This week's new high for the U.S. dollar is showing some bearish divergence against the highs earlier in the month, hinting of at least a pullback coming. I continue to like the reversal setup for the dollar after it hit the top of its parallel up-channel from 2008-2011, near 93.30 (with last Friday's brief high at 93.56 and Tuesday's closing high at 93.38). The dollar would be more bullish above 94, with 97 as an upside target, but at the moment I think there's a good chance we'll see the dollar start at least a multi-month pullback/correction before pressing higher.

U.S. Dollar contract, DX, Weekly chart

Gold bounced back up to important Fibs yesterday and today -- shown on the daily chart below is the 50% retracement of its 2008-2011, at 1302.35. Not shown on the chart is the 38% retracement of its 2001-2011 rally, near 1287, and the 78.6% retracement of the previous decline from July, which is near 1300. Gold tends to trade well around its Fibs and with a Fib resistance zone at 1287-1302 it's tough resistance. This morning's brief high at 1307 was followed by a sharp (impulsive) decline, closing near 1293, and that left a shooting star for today's candle. If the gold bulls can push it a little higher there's a downtrend line from August 2013 near 1330.

Gold continuous contract, GC, Daily chart

Gold's rally off the January 2nd low has been strong and sharp, which fits well as the c-wave of an a-b-c bounce correction off the November low and while it has turned just about everyone bullish on gold I think it will be another bull trap (similar to the one following the "breakout" back in August 2012). If we get a multi-week consolidation and then another press higher I'll turn more bullish but right now this looks more like the completion of a bounce correction than something more bullish. I continue to believe gold will drop to the 1000 area before potentially putting in a longer-term bottom.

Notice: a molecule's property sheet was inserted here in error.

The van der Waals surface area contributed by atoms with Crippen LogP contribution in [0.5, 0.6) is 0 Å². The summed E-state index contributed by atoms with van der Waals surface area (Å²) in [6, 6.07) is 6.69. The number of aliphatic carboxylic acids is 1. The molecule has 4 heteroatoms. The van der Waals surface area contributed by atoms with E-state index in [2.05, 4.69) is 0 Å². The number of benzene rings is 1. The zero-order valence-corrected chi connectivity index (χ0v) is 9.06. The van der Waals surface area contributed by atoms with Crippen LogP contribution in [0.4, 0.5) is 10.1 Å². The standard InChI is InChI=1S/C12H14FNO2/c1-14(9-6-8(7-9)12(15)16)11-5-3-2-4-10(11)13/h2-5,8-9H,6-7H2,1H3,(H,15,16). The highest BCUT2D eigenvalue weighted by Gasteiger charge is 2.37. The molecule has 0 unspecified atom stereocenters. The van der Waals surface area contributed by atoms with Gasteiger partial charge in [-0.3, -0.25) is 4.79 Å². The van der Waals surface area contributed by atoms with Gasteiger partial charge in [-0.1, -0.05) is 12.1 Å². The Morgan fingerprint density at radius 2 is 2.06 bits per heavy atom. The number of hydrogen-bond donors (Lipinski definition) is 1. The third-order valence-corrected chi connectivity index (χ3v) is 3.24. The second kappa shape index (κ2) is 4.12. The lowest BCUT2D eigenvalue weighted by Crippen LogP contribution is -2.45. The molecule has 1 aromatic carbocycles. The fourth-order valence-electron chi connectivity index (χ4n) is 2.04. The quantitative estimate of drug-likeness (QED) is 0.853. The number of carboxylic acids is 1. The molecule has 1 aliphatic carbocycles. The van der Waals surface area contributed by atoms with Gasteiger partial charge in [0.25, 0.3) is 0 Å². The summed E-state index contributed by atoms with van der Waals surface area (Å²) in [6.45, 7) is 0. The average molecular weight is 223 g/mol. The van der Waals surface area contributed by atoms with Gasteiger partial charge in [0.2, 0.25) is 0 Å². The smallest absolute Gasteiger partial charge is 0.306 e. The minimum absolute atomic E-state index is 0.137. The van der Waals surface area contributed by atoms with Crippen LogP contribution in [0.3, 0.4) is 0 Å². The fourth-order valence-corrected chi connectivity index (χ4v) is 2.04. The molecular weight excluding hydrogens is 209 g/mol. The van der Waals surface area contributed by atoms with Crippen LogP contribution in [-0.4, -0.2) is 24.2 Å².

Gold's strong rally the past three days was likely in response to an expectation the ECB is going to join the crowd of central banks that are racing each other to the bottom by printing more and more money and seeing who can debase their currency the fastest. That's what makes gold more valuable. In fact when gold is priced in Euros it looks stronger than when priced in U.S. dollars. This morning's leak about what the ECB will do seems to have deflated the gold bugs' expectations and that could be hinting that both gold and the stock market might not be all that happy with the ECB's less-than-expected purchase program. That can only be guessed but that's the hint I see from the chart.

With this morning's brief high at 18.50, silver's bounce off the December 1st low came close to achieving two equal legs up at 18.71, to complete an a-b-c bounce correction off the December 1st low. The morning high was good enough to tag its 200-dma at 18.47 but it stopped 10 cents shy of price-level resistance at 18.60, a level I have been expecting silver to retest after it was broken in September 2014. As can be seen on its weekly chart below, 18.60 was a shelf of support since June 2013 and now it's back for a back-test and I'm waiting for the slap following a kiss goodbye. If the bulls can avoid getting slapped there's still upside potential to its downtrend line from April 2011, currently near 20.70, but the higher-odds setup here is for a reversal back down from support-turned-resistance.